What is the 'Capital Market Line - CML'
The capital market line (CML) appears in the capital asset pricing model to depict the rates of return for efficient portfolios subject to the risk level (standard deviation) for a market portfolio and the risk-free rate of return.
The capital market line is created by sketching a tangent line from the intercept point on the efficient frontier to the place where the expected return on a holding equals the risk-free rate of return. However, the CML is better than the efficient frontier because it considers the infusion of a risk-free asset in the market portfolio.
BREAKING DOWN 'Capital Market Line - CML'
The capital asset pricing model (CAPM) proves that the market portfolio is the efficient frontier. It is the intersection between returns from risk-free investments and returns from the total market. The security market line (SML) represents this.
The capital asset pricing model determines the fair price of investments. Once the fair value is determined, it is compared to the market price. A stock is a good buy if the estimated price is higher than the market price. However, if the price is lower than the market price, the stock is not a good buy.
In the CAPM, the securities are priced, so the expected risks counterbalance the expected returns. There are two components needed to generate a CAPM, CML and the SML. The capital market line conveys the return of an investor for a portfolio. The capital market line assumes that all investors can own market portfolios.
Single assets and nonefficient portfolios are not depicted on the CML. Alternatively, the SML must be used. The capital market line permits the investor to consider the risks of an additional asset in an existing portfolio. The line graphically depicts the risk top investors earn for accepting added risk.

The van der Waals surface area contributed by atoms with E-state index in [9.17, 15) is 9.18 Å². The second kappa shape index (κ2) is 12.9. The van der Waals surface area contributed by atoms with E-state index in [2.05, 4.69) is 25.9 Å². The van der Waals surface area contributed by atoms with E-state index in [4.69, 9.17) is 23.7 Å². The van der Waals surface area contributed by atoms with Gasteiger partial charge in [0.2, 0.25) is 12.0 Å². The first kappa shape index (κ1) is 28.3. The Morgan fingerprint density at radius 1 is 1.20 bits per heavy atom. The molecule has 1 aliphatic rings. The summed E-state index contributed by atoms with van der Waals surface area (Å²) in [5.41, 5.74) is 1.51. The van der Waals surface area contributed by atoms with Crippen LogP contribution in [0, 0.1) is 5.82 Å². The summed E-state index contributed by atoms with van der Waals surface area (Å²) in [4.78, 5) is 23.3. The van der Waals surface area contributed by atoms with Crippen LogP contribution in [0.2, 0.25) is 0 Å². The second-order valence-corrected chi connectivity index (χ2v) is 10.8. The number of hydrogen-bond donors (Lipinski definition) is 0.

All investors have portfolios on the CML relying on the risk-return preferences. However, the market portfolio and the CML are depicted without reference to the risk-return tradeoff curves of the investors. This result is Tobin’s Separation Theorem. It states that the best blend of risky assets in the market portfolio is determined without considering the risk-return preferences of the investors.
Locating the best portfolio for a specific risk tolerance level consists of two methods: finding the best blend of market securities that does not fluctuate with risk tolerance and then joining it with a suitable amount of money.
In 1952, Harry Markowitz wrote his doctoral dissertation titled Portfolio Selection that recognized the efficient frontier. In 1958, James Tobin included leverage to the portfolio theory by including in the analysis an asset that pays a risk-free rate. However, when combining a no-risk asset with a portfolio on the efficient frontier, it is possible to assemble portfolios whose risk-return profiles are above those of portfolios on the efficient frontier.
In 1964, William Sharpe developed the CAPM that exhibits assumptions; the efficient portfolio has to be the market portfolio. Based on this, typical investors must keep the market portfolio leveraged or deleveraged to realize their desired risk.